Costs in litigation follow from any number of sources, including discovery disputes and motion practice at the trial court level. Costs may also arise, however, from long and tiresome appeals of the trial court’s determination. One way that masters can alleviate much of this burden is by providing a clear and reviewable basis of decision for the appellate court. Masters’ expertise makes it more likely that they will reach a reasoned result that will survive appeal with minimal expenditure by each side. Masters can also distill the most contentious — and complicated — parts of a case into a single report, well-organized and supported by evidence, which saves the parties and judges from having to pour through or even re-create the record. Masters thus are not only more efficient at the beginning of a dispute, but their substantive and procedural proficiency makes it more likely that the trial court’s decision will survive appeal with minimal expenditure by each side, effectively circumscribing the arduous process that bookends most cases.
Special masters, of course, are not an all-purpose tool, but they are an important tool in the litigation toolkit. They can enhance each step of the process between a claim and relief, by seating an expert between the parties to remedy contentious and complicated issues that a trial judge, for lack of time, experience, or both, may be unable to fully consider. Furthermore, by alleviating many of the most complicated aspects of a case before trial, masters can ensure that dispositions are not only reasonable and fair — but affordable. This, then, is ultimately the essential benefit special masters offer: helping to make the venerable right to trial a realistic option for litigants rather than simply a hollow guarantee.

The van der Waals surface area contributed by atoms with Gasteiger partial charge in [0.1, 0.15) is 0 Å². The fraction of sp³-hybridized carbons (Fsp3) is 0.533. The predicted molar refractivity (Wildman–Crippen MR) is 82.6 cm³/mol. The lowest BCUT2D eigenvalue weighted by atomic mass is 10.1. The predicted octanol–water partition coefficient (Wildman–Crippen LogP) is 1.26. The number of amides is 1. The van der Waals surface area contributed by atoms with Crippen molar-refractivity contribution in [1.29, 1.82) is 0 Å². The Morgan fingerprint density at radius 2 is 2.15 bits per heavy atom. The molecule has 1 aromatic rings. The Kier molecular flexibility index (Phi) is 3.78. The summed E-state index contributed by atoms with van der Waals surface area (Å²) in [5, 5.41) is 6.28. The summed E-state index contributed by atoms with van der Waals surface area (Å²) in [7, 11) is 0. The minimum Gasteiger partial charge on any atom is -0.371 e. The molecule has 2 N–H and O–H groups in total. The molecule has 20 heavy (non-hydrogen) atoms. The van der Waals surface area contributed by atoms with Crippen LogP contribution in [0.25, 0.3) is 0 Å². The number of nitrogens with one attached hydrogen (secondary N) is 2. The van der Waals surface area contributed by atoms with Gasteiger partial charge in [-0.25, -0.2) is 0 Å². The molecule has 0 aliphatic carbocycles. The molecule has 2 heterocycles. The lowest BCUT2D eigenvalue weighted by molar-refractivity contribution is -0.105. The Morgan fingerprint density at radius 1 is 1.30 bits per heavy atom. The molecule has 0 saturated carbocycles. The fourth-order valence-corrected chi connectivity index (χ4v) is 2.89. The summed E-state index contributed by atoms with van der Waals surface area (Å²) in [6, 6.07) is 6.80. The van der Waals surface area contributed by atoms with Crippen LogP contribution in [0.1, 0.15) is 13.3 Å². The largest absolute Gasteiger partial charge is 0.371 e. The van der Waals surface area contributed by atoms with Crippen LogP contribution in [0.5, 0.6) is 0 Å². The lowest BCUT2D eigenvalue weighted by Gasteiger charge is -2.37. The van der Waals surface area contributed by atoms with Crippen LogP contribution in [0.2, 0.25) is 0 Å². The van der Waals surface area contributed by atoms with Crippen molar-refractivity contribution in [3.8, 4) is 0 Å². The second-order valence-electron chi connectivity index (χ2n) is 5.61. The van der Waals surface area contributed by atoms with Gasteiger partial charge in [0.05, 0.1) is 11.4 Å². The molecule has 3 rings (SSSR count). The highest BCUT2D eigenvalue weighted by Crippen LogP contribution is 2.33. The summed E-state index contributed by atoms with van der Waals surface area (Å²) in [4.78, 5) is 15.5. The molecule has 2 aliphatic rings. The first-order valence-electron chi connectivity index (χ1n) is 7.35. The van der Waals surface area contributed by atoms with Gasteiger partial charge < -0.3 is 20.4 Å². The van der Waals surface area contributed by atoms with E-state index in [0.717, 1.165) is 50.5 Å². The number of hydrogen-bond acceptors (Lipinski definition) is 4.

Cary Ichter is the managing partner of Ichter Thomas, LLC in Atlanta. A graduate of the University of Georgia School of Law, he specializes in commercial litigation, franchise and distribution disputes, special master referrals and alternative dispute resolution. Cary is a regular contributor to the Georgia Bar Journal and Fulton County Daily Report. He has been recognized in Best Lawyers in America, Georgia Super Lawyers and Georgia Trends Legal Elite. He has successfully represented both plaintiffs and defendants in significant cases in state, federal and appellate courts, as well as, arbitrations.
1 Lisa van der Pool, Biz Court Program Takes on Discovery Costs, Boston Bus. J., Dec. 25, 2009, http://boston.bizjournals.com/boston/ stories/2009/12/28/story10.html.
2 Michael D. Johnston, Comment, The Litigation Explosion, Proposed Reforms, and their Consequences, 21 BYU J. Pub. L. 179, 180 (2007).
4 Van der Pool, supra note 1 (quoting Joan Lukey).
5 See id.
6 Mark A. Fellows & Roger S. Haydock, Federal Court Special Masters: A Vital Resource in the Era of Complex Litigation, 31 Wm. Mitchell L. Rev. 1270, 1270, 1277, 1297-97 (2005).
7 Thomas E. Willging et al., Fed. Judicial Ctr., Special Masters’ Incident and Activity 3, 8-9, 12 (2000), available at http://www.fjc.gov/public/pdf.nsf/lookup/specmast.pdf/$file/specmast.pdf.
8 Lynn Jokela & David F. Herr, The Role of Special Masters in the Judicial System: Special Masters in State Court Complex Litigation: An Available and Underused Case Management Tool, 31 Wm. Mitchell L. Rev. 1299, 1299 (2005).
9 Id. at 1308-09.
10 See Academy of Court Appointed Masters, State Court Authorities Governing Special Masters, Referees, Commissioners, and Similar Judicial Adjuncts and Comparison State Rules to Federal Rule of Civil Procedure Rule 53 (undated), http:// www.courtappointedmasters.org/ACAM%20 State%20Rules.pdf.
11 Jokela & Herr, supra note 8, at 1311-12.